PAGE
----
Day 19 and 20 - The Drake Passage to Buenos Aires
After getting out of the waterproof and thermal gear following our final landing on Antarctica (and the trip), we headed to the bar for a pre-dinner drink. The sun was being quickly hidden by low cloud as we ventured out over a choppy Bransfield Strait. A small flock of about a dozen Pintados had come alongside, effortlessly gliding in the stiff breeze. Peter, Jim and I were enjoying a cold bottle of beer when Jim shouted "Antarctic Petrel!" and pointed over my shoulder and out the window. I was in mid-swig and nearly choked on the beer, carelessly placed the bottle on the counter, which was caught by Johnson (best barman on the Southern Oceans), and ran out the door in just a t-shirt and a pair of jeans. This was probably the last new bird species of the trip for me and it was one I really wanted to see. My panicked reaction to Jim's shout had piqued the interest of fellow passengers. A few arrived out on deck all wrapped up, asking had I spotted more whales. When I explained that it was an Antarctic Petrel, they grumbled and just went back inside. None too impressed. I stood outside in the freezing cold and watched the Pintado flock circle the boat a dozen times, but no sign of the Antarctic Petrel. I went back inside to continue supping on my beer. No sooner had I had my first sup when Jim shouted again! Repeat the procedure. Repeat the failure. There was always tomorrow.
The species that were coming close to the ship in the murky conditions that evening were Southern Fulmar, Pintados, Grey-headed Albatross, Wilson's Storm Petrels and Southern Giant Petrels. Nothing to turn one's nose up to. It's always a good day when one sees Albatrosses!
The following morning I was up early again on Deck 5-Aft, coffee and biscuits in hand as per usual, in search of the Antarctic Petrel. This day would be my last chance to see the bird. The Drake was not behaving itself all that well during those first 6-7 hours of the day on the deck. The seas were rolling nicely and the wind was strong and head on. While it was "interesting" to experience the Drake a little bit angry, it was only a 5-6 metre swell. Nothing like the 8-10 metre swell Jim experienced on the previous crossing of the Drake he did. I was thankful when the Drake calmed down such that it took on the appearance of the mythical "Drake Lake" for the remainder of the journey. The light improved during the day and it remained dry. It was quite a surreal journey back. A touch of melancholy mixed with bewilderment and disbelief. I did not want this to end.
The birds were starting to change as well, noticeably so from the Antarctic. The constants were Black-browed Albatross, Southern Giant Petrel, Pintado, Southern Fulmar and Wilson's Storm Petrel. Brown Skuas went past every now and then, while White-chinned Petrels and Southern Royal Albatrosses put in an appearance from time to time. One Southern Giant Petrel in particular became very interested in the ship, and flew literally inches over our heads at the stern of the boat on numerous occasions - it was an amazing thing to behold. One could hear the wind ruffle the feathers on the bird. The only disappointment was not seeing any Antarctic Petrels at all that day. Despite scouring the seas and every flock of Pintados that went by or hung about the ship, no Antarctic Petrel materialised. I was gutted. What was even worse, Johnson told me he saw one from the bar window that afternoon. I thought he was taking the piss but when he described the bird he saw to me, it was definitely an Antarctic Petrel. I was gutted.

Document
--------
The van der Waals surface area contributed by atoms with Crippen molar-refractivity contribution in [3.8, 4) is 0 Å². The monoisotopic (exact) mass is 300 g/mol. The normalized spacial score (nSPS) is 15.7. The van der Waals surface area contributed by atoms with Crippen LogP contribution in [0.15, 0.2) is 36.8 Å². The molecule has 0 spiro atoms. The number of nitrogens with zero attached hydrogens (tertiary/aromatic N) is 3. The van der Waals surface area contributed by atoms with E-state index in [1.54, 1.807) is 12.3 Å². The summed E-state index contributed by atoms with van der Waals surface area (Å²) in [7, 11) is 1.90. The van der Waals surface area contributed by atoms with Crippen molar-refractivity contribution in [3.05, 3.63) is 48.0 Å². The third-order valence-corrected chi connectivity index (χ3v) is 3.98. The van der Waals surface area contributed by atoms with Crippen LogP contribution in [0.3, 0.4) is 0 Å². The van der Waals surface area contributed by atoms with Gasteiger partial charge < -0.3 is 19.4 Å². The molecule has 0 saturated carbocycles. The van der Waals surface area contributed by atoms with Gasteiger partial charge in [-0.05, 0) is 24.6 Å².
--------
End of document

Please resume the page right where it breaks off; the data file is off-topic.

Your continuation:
Antarctic Prion was flying high over the ship...fantastic to see these small birds in total control in the strong winds.
The other highlights of sailing back across the Drake towards South America were very close encounters with Light-mantled Sooty Albatross, Southern Fulmar, Southern Royal Albatross, Northern Royal Albatross, Wandering Albatross, Black-browed Albatross and Antarctic Prions. It was still exciting to see these giant albatrosses coming in from distance and heading up and along the wake of the ship, looking for food and scraps. Even thinking of it now, almost a year later, I still get an adrenaline rush.
We made good time, too good in my opinion, getting back to Ushuaia. So much so that we had to anchor up outside the Beagle Channel overnight. What struck me most about this was that when were still about an hour or more away from sighting land, one could catch the spicy scent of the Patagonian forests. It was the first time in over a week or 10 days that one caught a scent of foliage or earth or plant matter. It was quite surreal on the senses to breath that scent in, to get a first whiff of land without seeing it. In fact, it was quite overwhelming. It gave one a real sense of what the early explorers must have felt like after weeks at sea to finally get a sniff of land. To be honest, I was not sure I was looking forward to getting back to civilisation, unlike the explorers who probably couldn't wait to get to land.